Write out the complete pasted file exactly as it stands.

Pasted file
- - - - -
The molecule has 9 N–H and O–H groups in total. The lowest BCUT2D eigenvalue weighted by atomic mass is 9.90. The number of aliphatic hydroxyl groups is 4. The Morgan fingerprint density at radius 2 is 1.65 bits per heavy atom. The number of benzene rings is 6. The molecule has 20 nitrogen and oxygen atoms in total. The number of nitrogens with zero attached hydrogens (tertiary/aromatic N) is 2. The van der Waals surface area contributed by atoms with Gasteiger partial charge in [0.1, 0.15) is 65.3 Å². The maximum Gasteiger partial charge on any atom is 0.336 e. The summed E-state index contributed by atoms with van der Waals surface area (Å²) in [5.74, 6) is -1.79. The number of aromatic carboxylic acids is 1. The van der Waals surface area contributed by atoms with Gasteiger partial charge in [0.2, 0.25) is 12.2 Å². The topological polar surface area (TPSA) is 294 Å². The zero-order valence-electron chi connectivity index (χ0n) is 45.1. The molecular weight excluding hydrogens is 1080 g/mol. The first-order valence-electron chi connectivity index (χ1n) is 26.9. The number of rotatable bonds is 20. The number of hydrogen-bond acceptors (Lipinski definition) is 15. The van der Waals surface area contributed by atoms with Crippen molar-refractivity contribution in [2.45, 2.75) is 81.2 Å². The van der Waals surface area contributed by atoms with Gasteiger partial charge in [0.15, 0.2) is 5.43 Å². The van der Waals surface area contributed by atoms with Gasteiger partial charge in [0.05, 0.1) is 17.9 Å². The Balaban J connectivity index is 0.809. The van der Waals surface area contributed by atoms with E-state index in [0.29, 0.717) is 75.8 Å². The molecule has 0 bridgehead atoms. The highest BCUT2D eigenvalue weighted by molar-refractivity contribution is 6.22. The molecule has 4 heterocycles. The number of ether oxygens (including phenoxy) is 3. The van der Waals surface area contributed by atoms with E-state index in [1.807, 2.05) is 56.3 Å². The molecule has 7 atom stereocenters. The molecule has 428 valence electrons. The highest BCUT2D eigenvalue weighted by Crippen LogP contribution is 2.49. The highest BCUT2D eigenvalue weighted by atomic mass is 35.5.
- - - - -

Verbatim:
The molecule has 9 N–H and O–H groups in total. The lowest BCUT2D eigenvalue weighted by atomic mass is 9.90. The number of aliphatic hydroxyl groups is 4. The Morgan fingerprint density at radius 2 is 1.65 bits per heavy atom. The number of benzene rings is 6. The molecule has 20 nitrogen and oxygen atoms in total. The number of nitrogens with zero attached hydrogens (tertiary/aromatic N) is 2. The van der Waals surface area contributed by atoms with Gasteiger partial charge in [0.1, 0.15) is 65.3 Å². The maximum Gasteiger partial charge on any atom is 0.336 e. The summed E-state index contributed by atoms with van der Waals surface area (Å²) in [5.74, 6) is -1.79. The number of aromatic carboxylic acids is 1. The van der Waals surface area contributed by atoms with Gasteiger partial charge in [0.2, 0.25) is 12.2 Å². The topological polar surface area (TPSA) is 294 Å². The zero-order valence-electron chi connectivity index (χ0n) is 45.1. The molecular weight excluding hydrogens is 1080 g/mol. The first-order valence-electron chi connectivity index (χ1n) is 26.9. The number of rotatable bonds is 20. The number of hydrogen-bond acceptors (Lipinski definition) is 15. The van der Waals surface area contributed by atoms with Crippen molar-refractivity contribution in [2.45, 2.75) is 81.2 Å². The van der Waals surface area contributed by atoms with Gasteiger partial charge in [0.15, 0.2) is 5.43 Å². The van der Waals surface area contributed by atoms with Gasteiger partial charge in [0.05, 0.1) is 17.9 Å². The Balaban J connectivity index is 0.809. The van der Waals surface area contributed by atoms with E-state index in [0.29, 0.717) is 75.8 Å². The molecule has 0 bridgehead atoms. The highest BCUT2D eigenvalue weighted by molar-refractivity contribution is 6.22. The molecule has 4 heterocycles. The number of ether oxygens (including phenoxy) is 3. The van der Waals surface area contributed by atoms with E-state index in [1.807, 2.05) is 56.3 Å². The molecule has 7 atom stereocenters. The molecule has 428 valence electrons. The highest BCUT2D eigenvalue weighted by Crippen LogP contribution is 2.49. The highest BCUT2D eigenvalue weighted by atomic mass is 35.5.